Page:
"We're just getting on with it the best we can."
Exclusive: Black people are four times more likely to be reported as missing in England and Wales - campaigners demand that this disparity is addressed
In Burkina Faso, judges have ruled that exiled former president Blaise Compaoré must stand trial for his role in the assassination of Thomas Sankara, whom he overthrew in a coup d'état in 1987. Also, a Tuareg leader in Mali has been shot dead in the capital Bamako. Sidi Brahim Ould Sidati was a key figure in a 2015 peace accord. And in a major step forward for the protection of women and children in Gabon, customary marriages are finally recognised by the state.
In the words of one House Republican campaign operative, ‘It’s a nightmare’
A gold nose pin, boxes of eggs, or a tax rebate: Covid vaccine incentives around the worldMembers of the public are being offered gifts and discounts to encourage vaccine take-upSee all our coronavirus coverage A man receives a dose of Covid-19 coronavirus vaccine in Dhaka Photograph: Suvra Kanti Das/ZUMA Wire/REX/Shutterstock
Sienna is left unsettled by Summer's latest actions.
A jihadist who plotted a lone-wolf knife attack has been jailed for life after a judge said he ought to have turned his back on extremism when two of his brothers were killed fighting for Islamic State in Syria. Sahayb Abu, an aspiring rapper, bought an 18-inch sword, a knife and combat clothing as he prepared to strike last summer. The 27-year-old, who is the fifth member of his family to be linked to extremism, also used a rap song to boast about wanting to behead British soldiers. Abu’s half-brothers, Wail and Suleyman Aweys, were killed in Syria after leaving the UK to fight for Islamic State of Iraq and the Levant (IS). His half-sister, Asma Aweys, 32, was jailed in January 2019, alongside her partner Abdulaziz Abu Munye, 29, and half brother Ahmed Aweys, 34, after she called Ariana Grande 'the devil' in the wake of the Manchester Arena attack in a family WhatsApp chat. Asma was imprisoned for 19 months for collecting terrorist information, while her partner received 15 months for dissemination. Ahmed was jailed for 25 months for also disseminating terrorist material. Last month an Old Bailey jury found Abu guilty of preparing to engage in terrorist acts and on Tuesday he was jailed for life and told he would have to spend a minimum of 19-years behind bars.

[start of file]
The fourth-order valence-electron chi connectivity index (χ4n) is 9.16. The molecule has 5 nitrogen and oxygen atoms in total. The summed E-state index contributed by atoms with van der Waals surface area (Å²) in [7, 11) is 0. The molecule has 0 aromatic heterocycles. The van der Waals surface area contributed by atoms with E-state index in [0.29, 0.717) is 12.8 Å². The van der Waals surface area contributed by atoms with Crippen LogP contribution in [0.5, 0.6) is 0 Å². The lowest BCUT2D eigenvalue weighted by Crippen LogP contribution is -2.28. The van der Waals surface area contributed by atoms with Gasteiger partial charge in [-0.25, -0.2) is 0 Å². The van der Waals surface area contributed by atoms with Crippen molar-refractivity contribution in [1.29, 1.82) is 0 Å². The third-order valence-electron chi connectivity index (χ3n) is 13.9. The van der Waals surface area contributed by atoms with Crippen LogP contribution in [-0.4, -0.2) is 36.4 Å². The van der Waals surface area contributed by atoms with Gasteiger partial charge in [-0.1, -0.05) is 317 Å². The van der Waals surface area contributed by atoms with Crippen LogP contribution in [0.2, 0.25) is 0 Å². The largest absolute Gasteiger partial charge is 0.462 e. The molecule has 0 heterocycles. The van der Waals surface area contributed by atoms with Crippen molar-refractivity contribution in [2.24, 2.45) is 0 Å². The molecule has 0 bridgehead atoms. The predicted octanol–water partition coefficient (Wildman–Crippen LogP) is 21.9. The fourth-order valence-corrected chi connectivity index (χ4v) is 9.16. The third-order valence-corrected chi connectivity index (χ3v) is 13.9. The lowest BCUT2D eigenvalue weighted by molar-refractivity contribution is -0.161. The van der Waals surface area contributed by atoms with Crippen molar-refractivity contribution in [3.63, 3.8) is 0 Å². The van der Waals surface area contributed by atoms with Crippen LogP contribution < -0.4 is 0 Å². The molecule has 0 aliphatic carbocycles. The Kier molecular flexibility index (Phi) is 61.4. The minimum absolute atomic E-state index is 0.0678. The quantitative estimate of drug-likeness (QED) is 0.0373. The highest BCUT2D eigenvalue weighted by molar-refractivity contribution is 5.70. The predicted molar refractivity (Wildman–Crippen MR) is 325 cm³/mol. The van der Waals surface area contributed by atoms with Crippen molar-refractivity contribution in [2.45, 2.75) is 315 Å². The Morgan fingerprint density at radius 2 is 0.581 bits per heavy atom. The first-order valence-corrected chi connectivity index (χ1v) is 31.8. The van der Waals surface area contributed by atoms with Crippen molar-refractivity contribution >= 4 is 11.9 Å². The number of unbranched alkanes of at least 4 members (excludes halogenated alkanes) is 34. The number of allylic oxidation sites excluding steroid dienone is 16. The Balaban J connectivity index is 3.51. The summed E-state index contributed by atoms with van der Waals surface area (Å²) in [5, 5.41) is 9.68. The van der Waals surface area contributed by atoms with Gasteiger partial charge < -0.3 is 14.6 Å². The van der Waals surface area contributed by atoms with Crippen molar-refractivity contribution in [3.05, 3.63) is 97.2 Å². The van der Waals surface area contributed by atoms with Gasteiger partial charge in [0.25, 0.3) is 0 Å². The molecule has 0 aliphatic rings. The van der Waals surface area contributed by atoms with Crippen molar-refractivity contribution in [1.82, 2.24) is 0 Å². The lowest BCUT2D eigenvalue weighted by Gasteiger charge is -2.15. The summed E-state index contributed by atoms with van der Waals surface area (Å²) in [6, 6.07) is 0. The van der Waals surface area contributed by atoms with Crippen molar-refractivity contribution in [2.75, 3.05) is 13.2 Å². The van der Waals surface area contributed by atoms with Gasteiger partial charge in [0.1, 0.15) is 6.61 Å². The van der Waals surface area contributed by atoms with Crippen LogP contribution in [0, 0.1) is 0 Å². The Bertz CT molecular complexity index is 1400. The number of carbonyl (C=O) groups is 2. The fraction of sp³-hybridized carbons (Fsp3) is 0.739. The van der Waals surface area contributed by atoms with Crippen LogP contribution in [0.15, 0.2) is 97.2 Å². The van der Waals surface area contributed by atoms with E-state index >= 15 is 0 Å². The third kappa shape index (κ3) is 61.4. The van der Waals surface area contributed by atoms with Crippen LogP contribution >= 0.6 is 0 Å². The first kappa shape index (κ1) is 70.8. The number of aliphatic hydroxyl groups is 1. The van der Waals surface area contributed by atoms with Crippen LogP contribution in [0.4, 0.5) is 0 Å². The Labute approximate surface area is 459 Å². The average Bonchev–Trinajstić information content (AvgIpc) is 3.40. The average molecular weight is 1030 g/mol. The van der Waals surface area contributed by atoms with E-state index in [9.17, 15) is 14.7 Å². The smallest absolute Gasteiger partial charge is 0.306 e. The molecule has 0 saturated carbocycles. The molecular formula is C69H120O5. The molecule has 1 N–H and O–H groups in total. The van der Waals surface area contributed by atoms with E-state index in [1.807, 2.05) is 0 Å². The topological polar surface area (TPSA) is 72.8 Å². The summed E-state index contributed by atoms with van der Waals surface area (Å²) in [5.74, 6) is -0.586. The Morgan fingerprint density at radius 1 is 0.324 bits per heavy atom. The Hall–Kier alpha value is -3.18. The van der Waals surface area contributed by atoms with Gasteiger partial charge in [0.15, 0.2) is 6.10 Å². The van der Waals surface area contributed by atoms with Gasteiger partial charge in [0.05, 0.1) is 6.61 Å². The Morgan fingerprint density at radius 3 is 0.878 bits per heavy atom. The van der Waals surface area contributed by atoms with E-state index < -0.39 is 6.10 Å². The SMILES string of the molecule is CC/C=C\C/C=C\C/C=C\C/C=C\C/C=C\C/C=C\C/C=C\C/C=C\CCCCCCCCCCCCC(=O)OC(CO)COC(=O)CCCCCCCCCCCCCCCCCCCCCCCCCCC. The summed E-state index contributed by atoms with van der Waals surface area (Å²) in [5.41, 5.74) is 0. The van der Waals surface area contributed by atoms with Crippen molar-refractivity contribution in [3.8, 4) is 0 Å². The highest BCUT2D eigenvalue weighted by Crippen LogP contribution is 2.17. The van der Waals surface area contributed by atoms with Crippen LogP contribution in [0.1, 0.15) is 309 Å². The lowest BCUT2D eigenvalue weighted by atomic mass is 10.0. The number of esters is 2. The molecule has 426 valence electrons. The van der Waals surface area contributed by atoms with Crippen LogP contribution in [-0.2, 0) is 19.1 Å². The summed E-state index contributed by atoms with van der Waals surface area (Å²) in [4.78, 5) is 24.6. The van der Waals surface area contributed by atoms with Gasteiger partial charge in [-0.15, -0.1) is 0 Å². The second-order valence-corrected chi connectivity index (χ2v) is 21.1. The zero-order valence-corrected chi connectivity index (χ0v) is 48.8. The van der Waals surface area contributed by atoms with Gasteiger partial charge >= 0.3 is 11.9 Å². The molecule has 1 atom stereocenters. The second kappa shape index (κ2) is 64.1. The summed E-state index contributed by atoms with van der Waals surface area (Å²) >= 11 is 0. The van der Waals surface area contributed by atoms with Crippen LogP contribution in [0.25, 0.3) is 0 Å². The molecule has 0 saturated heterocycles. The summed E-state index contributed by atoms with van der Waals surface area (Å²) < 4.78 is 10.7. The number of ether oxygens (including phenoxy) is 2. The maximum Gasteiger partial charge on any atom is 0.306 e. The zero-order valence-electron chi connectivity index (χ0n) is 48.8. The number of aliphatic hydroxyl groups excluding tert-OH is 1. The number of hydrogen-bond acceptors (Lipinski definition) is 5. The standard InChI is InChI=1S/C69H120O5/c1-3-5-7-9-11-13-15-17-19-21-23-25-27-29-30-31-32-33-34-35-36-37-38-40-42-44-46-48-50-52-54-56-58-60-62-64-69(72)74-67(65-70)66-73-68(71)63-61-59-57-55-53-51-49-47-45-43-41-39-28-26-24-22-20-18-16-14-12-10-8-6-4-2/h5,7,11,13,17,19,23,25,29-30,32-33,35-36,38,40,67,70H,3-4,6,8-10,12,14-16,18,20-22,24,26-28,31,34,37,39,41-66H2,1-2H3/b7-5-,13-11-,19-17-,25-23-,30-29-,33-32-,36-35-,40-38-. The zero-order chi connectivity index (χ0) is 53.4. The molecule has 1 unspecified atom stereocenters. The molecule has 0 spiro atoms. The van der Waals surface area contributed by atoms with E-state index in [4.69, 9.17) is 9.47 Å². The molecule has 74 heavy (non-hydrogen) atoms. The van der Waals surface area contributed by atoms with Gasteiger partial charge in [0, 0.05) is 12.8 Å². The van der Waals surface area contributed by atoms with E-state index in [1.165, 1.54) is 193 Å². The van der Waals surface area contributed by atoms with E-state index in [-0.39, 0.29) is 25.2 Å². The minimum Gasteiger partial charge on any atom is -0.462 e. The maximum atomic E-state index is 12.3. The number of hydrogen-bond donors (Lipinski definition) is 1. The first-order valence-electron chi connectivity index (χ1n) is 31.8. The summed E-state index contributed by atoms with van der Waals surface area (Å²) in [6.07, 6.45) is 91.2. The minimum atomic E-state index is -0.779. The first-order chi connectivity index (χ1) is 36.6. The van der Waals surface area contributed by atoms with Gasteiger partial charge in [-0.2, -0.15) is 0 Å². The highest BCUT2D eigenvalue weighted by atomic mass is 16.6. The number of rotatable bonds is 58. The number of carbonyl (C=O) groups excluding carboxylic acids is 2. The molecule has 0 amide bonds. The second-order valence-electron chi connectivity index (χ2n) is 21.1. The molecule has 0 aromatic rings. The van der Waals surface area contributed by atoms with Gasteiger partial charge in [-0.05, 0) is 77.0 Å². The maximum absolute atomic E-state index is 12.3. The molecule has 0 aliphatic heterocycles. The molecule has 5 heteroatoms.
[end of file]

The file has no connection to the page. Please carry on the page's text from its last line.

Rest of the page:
The EU Commission has decided not to renew COVID-19 vaccine contracts next year with AstraZeneca and Johnson & Johnson (J&J), Italian daily La Stampa reported on Wednesday, citing a source from the Italian health ministry. "The European Commission, in agreement with the leaders of many (EU) countries, has decided that the contracts with the companies that produce (viral vector) vaccines that are valid for the current year will not be renewed at their expiry," the newspaper reported. A spokesman for the EU Commission said it was keeping all options open to be prepared for the next stages of the pandemic, for 2022 and beyond.
‘The young people feel that violence has paid off for the republicans, so why shouldn’t it pay off for them?’ hears Kim Sengupta in Belfast
The UK jobless rate for young black people rose by more than a third to 35 per cent during the pandemic